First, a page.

The U.S. Economy – what caught my eye this week: revised GDP figures for the second quarter, new unemployment claims, and the revised monetary policy strategy of the Fed

The U.S. Economy – what caught my eye this week: revised GDP figures for the second quarter, new unemployment claims, and the revised monetary policy strategy of the Fed

According to revised figures published by the Bureau of Economic Analysis (BEA), the U.S. economy contracted at a rate of 31.7 percent (in an earlier estimate published in the end of July, the BEA had published a decrease of 32.9 percent).

https://www.bea.gov/news/2020/gross-domestic-product-2nd-quarter-2020-second-estimate-corporate-profits-2nd-quarter

The Federal Reserve revised its monetary policy strategy and adopts “average inflation targeting”. The target inflation rate is still two percent:

https://www.reuters.com/article/us-usa-fed-jacksonhole/in-landmark-shift-fed-rewrites-approach-to-inflation-labor-market-idUSKBN25N0HM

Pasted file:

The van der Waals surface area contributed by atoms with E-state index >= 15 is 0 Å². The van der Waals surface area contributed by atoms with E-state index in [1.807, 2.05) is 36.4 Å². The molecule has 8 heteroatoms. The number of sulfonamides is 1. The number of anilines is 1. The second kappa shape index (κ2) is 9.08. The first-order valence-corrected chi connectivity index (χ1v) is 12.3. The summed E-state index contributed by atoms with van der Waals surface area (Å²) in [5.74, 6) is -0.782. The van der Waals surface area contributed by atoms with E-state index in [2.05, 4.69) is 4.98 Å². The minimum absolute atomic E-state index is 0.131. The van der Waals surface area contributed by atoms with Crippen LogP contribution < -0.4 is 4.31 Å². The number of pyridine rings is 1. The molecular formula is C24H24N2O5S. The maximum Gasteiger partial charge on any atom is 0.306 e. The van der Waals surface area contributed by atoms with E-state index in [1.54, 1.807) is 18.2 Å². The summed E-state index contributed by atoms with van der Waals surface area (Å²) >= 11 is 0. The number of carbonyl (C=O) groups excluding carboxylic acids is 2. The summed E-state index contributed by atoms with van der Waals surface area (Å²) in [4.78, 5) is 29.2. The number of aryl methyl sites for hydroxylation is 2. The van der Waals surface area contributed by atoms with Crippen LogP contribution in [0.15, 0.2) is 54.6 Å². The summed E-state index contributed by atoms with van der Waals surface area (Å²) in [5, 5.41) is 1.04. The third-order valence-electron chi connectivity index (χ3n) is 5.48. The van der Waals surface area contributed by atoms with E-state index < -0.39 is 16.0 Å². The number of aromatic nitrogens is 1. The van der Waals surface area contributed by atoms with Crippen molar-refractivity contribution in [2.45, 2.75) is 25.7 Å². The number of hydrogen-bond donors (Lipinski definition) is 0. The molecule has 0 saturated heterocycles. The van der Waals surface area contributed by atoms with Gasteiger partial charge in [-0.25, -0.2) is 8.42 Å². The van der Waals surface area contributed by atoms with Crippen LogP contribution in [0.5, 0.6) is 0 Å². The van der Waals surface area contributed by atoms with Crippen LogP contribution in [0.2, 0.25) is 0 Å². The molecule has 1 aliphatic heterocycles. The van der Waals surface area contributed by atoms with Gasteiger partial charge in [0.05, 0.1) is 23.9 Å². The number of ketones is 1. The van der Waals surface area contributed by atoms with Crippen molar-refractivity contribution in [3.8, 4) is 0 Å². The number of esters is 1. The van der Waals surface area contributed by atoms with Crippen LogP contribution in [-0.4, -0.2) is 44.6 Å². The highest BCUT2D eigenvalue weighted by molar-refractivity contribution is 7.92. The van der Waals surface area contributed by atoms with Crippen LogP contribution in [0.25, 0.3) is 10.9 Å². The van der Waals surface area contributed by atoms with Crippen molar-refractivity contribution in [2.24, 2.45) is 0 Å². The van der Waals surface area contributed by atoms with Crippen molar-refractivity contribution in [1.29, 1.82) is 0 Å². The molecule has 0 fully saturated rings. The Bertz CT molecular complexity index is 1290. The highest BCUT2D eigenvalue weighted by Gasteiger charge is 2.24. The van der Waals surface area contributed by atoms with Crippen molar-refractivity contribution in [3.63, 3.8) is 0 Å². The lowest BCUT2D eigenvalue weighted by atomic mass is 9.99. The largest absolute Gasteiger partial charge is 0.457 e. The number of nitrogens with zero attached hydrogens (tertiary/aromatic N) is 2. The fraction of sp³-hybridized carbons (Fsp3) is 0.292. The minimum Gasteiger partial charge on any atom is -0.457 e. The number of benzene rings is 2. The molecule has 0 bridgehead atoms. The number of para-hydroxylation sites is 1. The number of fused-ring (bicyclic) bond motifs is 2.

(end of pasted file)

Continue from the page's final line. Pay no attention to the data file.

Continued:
And here is the event and the video where Jay Powell made the announcement:

https://www.kansascityfed.org/publications/research/escp/symposiums/escp-2020

1’006’000 Americans registered to claim for jobless benefits in the week ending on August 22, a decrease of 98’000 compared to the week before:

https://www.dol.gov/newsroom/releases/eta/eta20200827

The Chicago Fed National Activity Index declined in July, but still indicates above-average economic growth:

https://www.chicagofed.org/publications/cfnai/index

How Did U.S. Consumers Use Their Stimulus Payments? Olivier Coibion, Yuriy Gorodnichenko, Michael Weber find that “Most respondents report that they primarily saved or paid down debts with their transfers, with only about 15 percent reporting that they mostly spent it. When providing a detailed breakdown of how they used their checks, individuals report having spent or planning to spend only around 40 percent of the total transfer on average.”

https://www.nber.org/papers/w27693

Unemployment in the United States dramatically increased between February and April (it has partially recovered since then but remains high). Which jobs were hardest hit?

https://www.stlouisfed.org/publications/regional-economist/third-quarter-2020/jobs-hit-hardest-covid-19

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